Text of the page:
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Catholic board piloting virtual reality technology

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Virtual reality may be coming to local Catholic schools sooner than some might think.

The technology is becoming increasingly prominent in classrooms and the Northwest Catholic District School Board is taking note of this.

The implementation of virtual reality in the classroom was one of the topics discussed at last Tuesday night's board meeting.

Information systems manager Colin Drombolis and MISA Data Co-ordinator Mike Belluz gave a presentation to the board about how they are working to choose the best virtual reality technology for classroom learning.

“Right now we are in the very early stages,” Drombolis said.

“We're starting to pilot a few different pieces of hardware to see what will best fit our needs, for both staff and students.”

A few months ago, the board purchased the HTC Vive, which currently is being piloted by St. Joseph's teacher Michael Nerino.

In the coming days, Our Lady of the Way School will receive eight ClassVR headsets to pilot there.

ClassVR is a U.K.-based technology company which has designed virtual reality that's specifically for an educational setting.

They are standalone devices that deliver a fully-immersive virtual reality experience while being managed and controlled by the classroom's teacher.

Other virtual reality headsets being ordered are the Google VR, with 10 headsets expected for St. Patrick's and St. Francis School.

Over the next few months, Drombolis said the board also will be looking at the Lenovo Mirage and Oculus Go.

One of the key educational components of virtual reality is virtual field trips.

“The kids can go to places they would never be able to go to in real life,” Drombolis noted.

For example, if they wanted to visit the Vatican, the teacher could give them a virtual tour simply by getting the class to put on their headsets.

Drombolis also noted the headsets will have a definite impact for special education.

The Oculus Rift Virtual Reality headset recently was tested with special needs students in Australia.

Instructors found it sparked the students' imagination, as well as gave them visual insights they would not have had otherwise.

Students can explore outer space, Egyptian temples, or a jet engine to develop a clearer understanding of how it works, making lessons more hands-on and immersive.

For the sciences, Drombolis said the technology it will be great for doing virtual dissections of animals.

In more advanced forms of education, he noted it could be used to replicate surgeries.

“We probably don't even realize some of the potential that's there for our students,” Drombolis stressed.

The students' response to the virtual reality headsets has been great, with Nerino saying those at St. Joseph's absolutely love the new technology.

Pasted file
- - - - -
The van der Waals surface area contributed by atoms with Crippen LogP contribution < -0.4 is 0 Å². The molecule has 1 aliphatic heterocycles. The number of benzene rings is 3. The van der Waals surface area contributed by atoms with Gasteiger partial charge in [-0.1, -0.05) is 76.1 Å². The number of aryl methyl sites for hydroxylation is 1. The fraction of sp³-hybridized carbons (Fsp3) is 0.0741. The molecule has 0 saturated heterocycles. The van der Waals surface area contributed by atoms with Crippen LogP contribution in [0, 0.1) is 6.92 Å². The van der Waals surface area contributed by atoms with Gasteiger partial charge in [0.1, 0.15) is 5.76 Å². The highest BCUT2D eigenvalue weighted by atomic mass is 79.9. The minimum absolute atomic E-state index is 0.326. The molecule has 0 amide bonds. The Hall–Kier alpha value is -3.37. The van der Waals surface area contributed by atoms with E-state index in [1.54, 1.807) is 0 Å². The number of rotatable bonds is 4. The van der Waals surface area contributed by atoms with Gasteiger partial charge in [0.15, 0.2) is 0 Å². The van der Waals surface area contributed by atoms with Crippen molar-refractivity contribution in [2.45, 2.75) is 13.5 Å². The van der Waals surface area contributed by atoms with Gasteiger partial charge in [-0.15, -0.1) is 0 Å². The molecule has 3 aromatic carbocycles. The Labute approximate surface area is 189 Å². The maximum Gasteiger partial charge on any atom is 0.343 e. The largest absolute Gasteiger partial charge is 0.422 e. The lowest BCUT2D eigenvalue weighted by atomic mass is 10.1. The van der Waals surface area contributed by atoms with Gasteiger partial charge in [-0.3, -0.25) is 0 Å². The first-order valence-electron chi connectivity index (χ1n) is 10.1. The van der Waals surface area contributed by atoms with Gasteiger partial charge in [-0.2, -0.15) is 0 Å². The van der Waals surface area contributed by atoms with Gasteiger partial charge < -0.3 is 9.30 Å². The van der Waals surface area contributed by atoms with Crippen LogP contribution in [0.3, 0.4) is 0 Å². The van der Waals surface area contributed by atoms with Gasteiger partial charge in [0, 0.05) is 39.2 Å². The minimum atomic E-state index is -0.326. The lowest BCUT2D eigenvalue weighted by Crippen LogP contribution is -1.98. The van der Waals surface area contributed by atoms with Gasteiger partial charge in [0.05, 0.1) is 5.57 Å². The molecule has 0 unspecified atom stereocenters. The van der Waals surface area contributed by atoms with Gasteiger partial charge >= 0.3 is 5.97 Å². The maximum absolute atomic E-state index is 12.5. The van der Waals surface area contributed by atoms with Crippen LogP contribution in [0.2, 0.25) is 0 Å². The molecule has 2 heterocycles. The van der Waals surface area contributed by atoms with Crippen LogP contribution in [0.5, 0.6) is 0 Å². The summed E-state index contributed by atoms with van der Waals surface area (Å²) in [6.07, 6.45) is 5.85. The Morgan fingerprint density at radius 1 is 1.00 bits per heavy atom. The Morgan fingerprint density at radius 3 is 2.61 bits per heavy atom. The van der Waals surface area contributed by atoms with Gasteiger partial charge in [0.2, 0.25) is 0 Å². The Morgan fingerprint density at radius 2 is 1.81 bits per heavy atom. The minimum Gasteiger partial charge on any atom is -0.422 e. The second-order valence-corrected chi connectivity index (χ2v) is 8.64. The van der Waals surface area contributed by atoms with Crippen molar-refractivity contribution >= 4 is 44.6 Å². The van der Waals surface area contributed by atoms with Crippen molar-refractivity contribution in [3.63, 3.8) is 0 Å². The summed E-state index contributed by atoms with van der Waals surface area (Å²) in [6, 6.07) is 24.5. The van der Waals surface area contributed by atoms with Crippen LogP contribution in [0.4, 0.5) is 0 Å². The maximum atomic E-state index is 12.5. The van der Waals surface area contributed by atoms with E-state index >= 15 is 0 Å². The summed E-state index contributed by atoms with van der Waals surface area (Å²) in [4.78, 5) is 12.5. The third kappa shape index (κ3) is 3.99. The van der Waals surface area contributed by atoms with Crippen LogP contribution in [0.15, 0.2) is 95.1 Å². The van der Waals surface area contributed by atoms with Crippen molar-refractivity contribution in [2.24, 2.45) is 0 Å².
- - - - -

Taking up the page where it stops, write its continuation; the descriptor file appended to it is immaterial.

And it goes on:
Drombolis, meanwhile, said virtual reality will become increasingly prominent in education as more companies innovate and the price point drops.

He sees virtual reality at as another tool in the classroom and doesn't think it will displace existing technologies.

“I see it as another tool in the classroom,” Drombolis remarked.

“It's not going to replace an iPad or a Chromebook, for instance, but it's another tool a teacher can utilize to help teach and further engage students in lessons,” he explained.

The next steps in implementing virtual reality is choosing the best product to go with.

“Once we choose that product, we will have to base that project on budget and manpower to see how quickly we can get those installed,” Drombolis noted.

“We ran a 'smartboard' project about six or seven years ago and we had a three-year implementation plan,” he recalled.

“The costs were roughly the same as they are right now for VR so I think that would be a good plan for us to follow.”

It still is to be determined how many virtual reality units will be purchased and the format they will be used in.

“We still have to figure out if there is a need for it in every single classroom, or do we have so many per school that are used on a sign-out basis in the library, for instance,” Drombolis said.

“So those are things from this pilot that we are going to gather, and do are due diligence with, before we come up with the continuation of our plan.”

In the coming months, Drombolis is hoping to test out as many different virtual reality software as possible to determine what will best suit the needs of the board's students and teachers.

“We want to make sure the board's getting the best possible [technology] for staff and students,” he reiterated.

Moving forward, Colin hopes to have the technology implemented in the board's schools by the beginning of next year.

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